THEATRE OF FASHION - 20C VINTAGE  CONTEMPORARY FASHION

The Theatre of Fashion Blog

Fashion Blog, Ideas, thoughts, histories, filmstars, styles, and some of our most beautiful items.

  • Home
    Home This is where you can find all the blog posts throughout the site.
  • Categories
    Categories Displays a list of categories from this blog.
  • Tags
    Tags Displays a list of tags that have been used in the blog.
  • Bloggers
    Bloggers Search for your favorite blogger from this site.
  • Team Blogs
    Team Blogs Find your favorite team blogs here.
  • Login
Posted by on in 1970s fashion ~ 70s clothing
  • Font size: Larger Smaller
  • Hits: 10769
  • Print

1970s fashion ~ 70s shoes

70s-shoes-1970s-fashion-02.jpg

1970s Fashion Designers – Timeless, Innovative, Inspiring...

Click to buy beautiful 70s clothing... 

 Much of the colourful, casual fashions of the 1970s counterculture was about the relaxed and unstructured styles which embodied the hippie, folk and roots movements and designers such as Thea Porter, Bob Gibb and Missoni contributed to this look. Porter translated her experiences of travelling and multicultural influences into stylish pieces that defined the bohemian essence ~ while Gibb mixed prints, textures, and embellishments with ethnic, medieval and romantic influences to create iconic 1970s fashion with a hippie vibe (the influence of artist and textile designer Kaffe Fassett also inspired the wild use of colour and pattern in Gibb’s designs). Missoni was best known for its unusual knitwear and psychedelic, bold and bright space-dyed weave patterns ~ and although it reached the peak of its fashion influence in the 70s, it continues to be a top designer brand and its iconic zig-zag pattern remains instantly recognisable.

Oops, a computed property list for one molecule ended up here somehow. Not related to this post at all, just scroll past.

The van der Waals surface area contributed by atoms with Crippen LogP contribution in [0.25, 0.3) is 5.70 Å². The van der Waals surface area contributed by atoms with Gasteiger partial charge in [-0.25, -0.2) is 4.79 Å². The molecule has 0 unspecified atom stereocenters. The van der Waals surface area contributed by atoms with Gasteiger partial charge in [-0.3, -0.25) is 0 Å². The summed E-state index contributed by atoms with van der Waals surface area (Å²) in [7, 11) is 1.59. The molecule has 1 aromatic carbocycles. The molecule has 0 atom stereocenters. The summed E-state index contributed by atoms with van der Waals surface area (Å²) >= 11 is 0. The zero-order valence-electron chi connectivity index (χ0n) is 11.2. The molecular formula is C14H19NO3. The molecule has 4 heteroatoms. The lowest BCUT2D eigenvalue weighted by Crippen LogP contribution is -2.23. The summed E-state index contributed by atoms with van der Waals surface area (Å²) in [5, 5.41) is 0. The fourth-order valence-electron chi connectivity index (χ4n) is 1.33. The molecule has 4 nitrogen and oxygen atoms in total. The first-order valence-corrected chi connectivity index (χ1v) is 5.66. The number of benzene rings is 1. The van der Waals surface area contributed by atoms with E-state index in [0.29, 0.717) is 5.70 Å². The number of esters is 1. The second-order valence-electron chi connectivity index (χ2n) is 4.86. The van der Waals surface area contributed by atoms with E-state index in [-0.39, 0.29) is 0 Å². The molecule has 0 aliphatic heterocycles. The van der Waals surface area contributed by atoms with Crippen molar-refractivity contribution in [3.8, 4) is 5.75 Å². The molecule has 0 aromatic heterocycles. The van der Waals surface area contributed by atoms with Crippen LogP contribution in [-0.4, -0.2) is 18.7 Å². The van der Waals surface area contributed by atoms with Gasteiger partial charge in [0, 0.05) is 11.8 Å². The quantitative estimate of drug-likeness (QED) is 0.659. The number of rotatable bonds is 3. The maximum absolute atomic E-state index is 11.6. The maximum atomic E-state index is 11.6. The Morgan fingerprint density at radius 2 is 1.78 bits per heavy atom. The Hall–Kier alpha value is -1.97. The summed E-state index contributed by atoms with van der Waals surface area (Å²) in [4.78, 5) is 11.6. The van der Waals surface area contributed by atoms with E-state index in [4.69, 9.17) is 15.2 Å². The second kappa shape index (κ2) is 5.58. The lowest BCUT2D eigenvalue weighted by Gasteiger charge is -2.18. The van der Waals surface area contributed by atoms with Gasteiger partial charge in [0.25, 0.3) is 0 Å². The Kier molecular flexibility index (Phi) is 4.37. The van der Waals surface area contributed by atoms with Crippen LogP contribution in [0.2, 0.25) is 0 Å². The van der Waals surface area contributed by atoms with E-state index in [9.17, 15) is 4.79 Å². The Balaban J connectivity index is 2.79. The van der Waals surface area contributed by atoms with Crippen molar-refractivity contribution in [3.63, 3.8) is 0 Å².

However, it was also a time when other amazing fashion designers came into their own to effect another style revolution ~ more elegant, sexy, sophisticated and cutting edge, but no less central to iconic clothing, 70s shoes, and its embodiment of outstanding fashion design.

 

The advent of the boutique culture had established the likes of Barbara Hulanicki and Biba ~ stunning, sophisticated designs resulting in fabulous clothing which, in keeping with the times, was romantic, dreamy and inspired by history. Her original designs are now increasingly coveted by fashion collectors and are still, to this day, infinitely wearable and Hulanicki remains synonymous with evocative design, while continuing to collaborate on collections for the high street.